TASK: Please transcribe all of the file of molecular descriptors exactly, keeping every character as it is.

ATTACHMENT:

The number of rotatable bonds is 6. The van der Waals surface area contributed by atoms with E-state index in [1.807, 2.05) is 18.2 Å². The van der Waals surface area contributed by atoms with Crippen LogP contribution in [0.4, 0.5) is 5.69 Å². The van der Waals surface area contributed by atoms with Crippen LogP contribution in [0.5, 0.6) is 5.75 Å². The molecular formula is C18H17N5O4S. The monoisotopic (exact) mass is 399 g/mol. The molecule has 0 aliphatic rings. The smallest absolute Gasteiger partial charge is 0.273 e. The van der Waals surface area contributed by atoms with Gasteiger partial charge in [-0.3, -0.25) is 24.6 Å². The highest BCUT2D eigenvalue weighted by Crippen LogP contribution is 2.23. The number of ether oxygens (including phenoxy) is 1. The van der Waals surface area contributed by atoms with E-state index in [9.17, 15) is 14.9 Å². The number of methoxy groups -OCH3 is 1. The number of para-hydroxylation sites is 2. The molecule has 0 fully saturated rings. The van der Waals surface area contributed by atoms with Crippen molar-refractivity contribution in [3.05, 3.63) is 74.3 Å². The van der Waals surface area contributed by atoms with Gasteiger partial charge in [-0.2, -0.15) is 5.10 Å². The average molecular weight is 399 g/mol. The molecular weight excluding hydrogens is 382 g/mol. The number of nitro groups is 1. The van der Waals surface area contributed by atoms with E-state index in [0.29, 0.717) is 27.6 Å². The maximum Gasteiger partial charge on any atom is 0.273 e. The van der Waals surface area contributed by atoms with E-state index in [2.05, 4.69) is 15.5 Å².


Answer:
The number of rotatable bonds is 6. The van der Waals surface area contributed by atoms with E-state index in [1.807, 2.05) is 18.2 Å². The van der Waals surface area contributed by atoms with Crippen LogP contribution in [0.4, 0.5) is 5.69 Å². The van der Waals surface area contributed by atoms with Crippen LogP contribution in [0.5, 0.6) is 5.75 Å². The molecular formula is C18H17N5O4S. The monoisotopic (exact) mass is 399 g/mol. The molecule has 0 aliphatic rings. The smallest absolute Gasteiger partial charge is 0.273 e. The van der Waals surface area contributed by atoms with Gasteiger partial charge in [-0.3, -0.25) is 24.6 Å². The highest BCUT2D eigenvalue weighted by Crippen LogP contribution is 2.23. The number of ether oxygens (including phenoxy) is 1. The van der Waals surface area contributed by atoms with E-state index in [9.17, 15) is 14.9 Å². The number of methoxy groups -OCH3 is 1. The number of para-hydroxylation sites is 2. The molecule has 0 fully saturated rings. The van der Waals surface area contributed by atoms with Crippen molar-refractivity contribution in [3.05, 3.63) is 74.3 Å². The van der Waals surface area contributed by atoms with Gasteiger partial charge in [-0.2, -0.15) is 5.10 Å². The average molecular weight is 399 g/mol. The molecular weight excluding hydrogens is 382 g/mol. The number of nitro groups is 1. The van der Waals surface area contributed by atoms with E-state index in [0.29, 0.717) is 27.6 Å². The maximum Gasteiger partial charge on any atom is 0.273 e. The van der Waals surface area contributed by atoms with E-state index in [2.05, 4.69) is 15.5 Å².